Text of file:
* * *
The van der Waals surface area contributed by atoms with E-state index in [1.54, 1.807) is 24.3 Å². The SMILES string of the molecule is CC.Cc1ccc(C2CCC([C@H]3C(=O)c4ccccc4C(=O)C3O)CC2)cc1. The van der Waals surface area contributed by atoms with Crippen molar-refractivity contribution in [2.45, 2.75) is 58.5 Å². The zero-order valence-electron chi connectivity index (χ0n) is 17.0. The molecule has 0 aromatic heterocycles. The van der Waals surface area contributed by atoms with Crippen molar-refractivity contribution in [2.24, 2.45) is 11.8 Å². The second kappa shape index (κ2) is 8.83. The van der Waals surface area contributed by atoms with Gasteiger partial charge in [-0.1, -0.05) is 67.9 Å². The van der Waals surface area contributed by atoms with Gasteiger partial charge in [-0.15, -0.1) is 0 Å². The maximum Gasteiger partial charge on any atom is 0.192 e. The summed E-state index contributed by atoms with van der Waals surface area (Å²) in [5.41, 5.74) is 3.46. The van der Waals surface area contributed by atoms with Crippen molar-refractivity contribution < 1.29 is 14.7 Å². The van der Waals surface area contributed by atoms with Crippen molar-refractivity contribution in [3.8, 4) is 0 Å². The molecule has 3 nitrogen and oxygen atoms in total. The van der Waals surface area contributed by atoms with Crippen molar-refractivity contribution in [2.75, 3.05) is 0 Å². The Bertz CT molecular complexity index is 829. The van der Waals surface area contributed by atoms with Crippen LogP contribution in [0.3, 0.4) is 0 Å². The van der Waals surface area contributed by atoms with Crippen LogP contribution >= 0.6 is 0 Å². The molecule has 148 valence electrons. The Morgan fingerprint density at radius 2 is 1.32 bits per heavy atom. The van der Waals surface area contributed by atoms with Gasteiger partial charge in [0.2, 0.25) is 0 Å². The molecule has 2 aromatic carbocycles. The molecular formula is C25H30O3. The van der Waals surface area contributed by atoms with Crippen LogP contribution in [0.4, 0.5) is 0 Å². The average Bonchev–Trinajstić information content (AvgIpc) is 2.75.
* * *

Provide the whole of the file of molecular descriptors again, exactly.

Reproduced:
The van der Waals surface area contributed by atoms with E-state index in [1.54, 1.807) is 24.3 Å². The SMILES string of the molecule is CC.Cc1ccc(C2CCC([C@H]3C(=O)c4ccccc4C(=O)C3O)CC2)cc1. The van der Waals surface area contributed by atoms with Crippen molar-refractivity contribution in [2.45, 2.75) is 58.5 Å². The zero-order valence-electron chi connectivity index (χ0n) is 17.0. The molecule has 0 aromatic heterocycles. The van der Waals surface area contributed by atoms with Crippen molar-refractivity contribution in [2.24, 2.45) is 11.8 Å². The second kappa shape index (κ2) is 8.83. The van der Waals surface area contributed by atoms with Gasteiger partial charge in [-0.1, -0.05) is 67.9 Å². The van der Waals surface area contributed by atoms with Gasteiger partial charge in [-0.15, -0.1) is 0 Å². The maximum Gasteiger partial charge on any atom is 0.192 e. The summed E-state index contributed by atoms with van der Waals surface area (Å²) in [5.41, 5.74) is 3.46. The van der Waals surface area contributed by atoms with Crippen molar-refractivity contribution < 1.29 is 14.7 Å². The van der Waals surface area contributed by atoms with Crippen molar-refractivity contribution in [3.8, 4) is 0 Å². The molecule has 3 nitrogen and oxygen atoms in total. The van der Waals surface area contributed by atoms with Crippen molar-refractivity contribution in [2.75, 3.05) is 0 Å². The Bertz CT molecular complexity index is 829. The van der Waals surface area contributed by atoms with Crippen LogP contribution in [0.3, 0.4) is 0 Å². The van der Waals surface area contributed by atoms with Crippen LogP contribution >= 0.6 is 0 Å². The molecule has 148 valence electrons. The Morgan fingerprint density at radius 2 is 1.32 bits per heavy atom. The van der Waals surface area contributed by atoms with Gasteiger partial charge in [0.2, 0.25) is 0 Å². The molecule has 2 aromatic carbocycles. The molecular formula is C25H30O3. The van der Waals surface area contributed by atoms with Crippen LogP contribution in [0.4, 0.5) is 0 Å². The average Bonchev–Trinajstić information content (AvgIpc) is 2.75.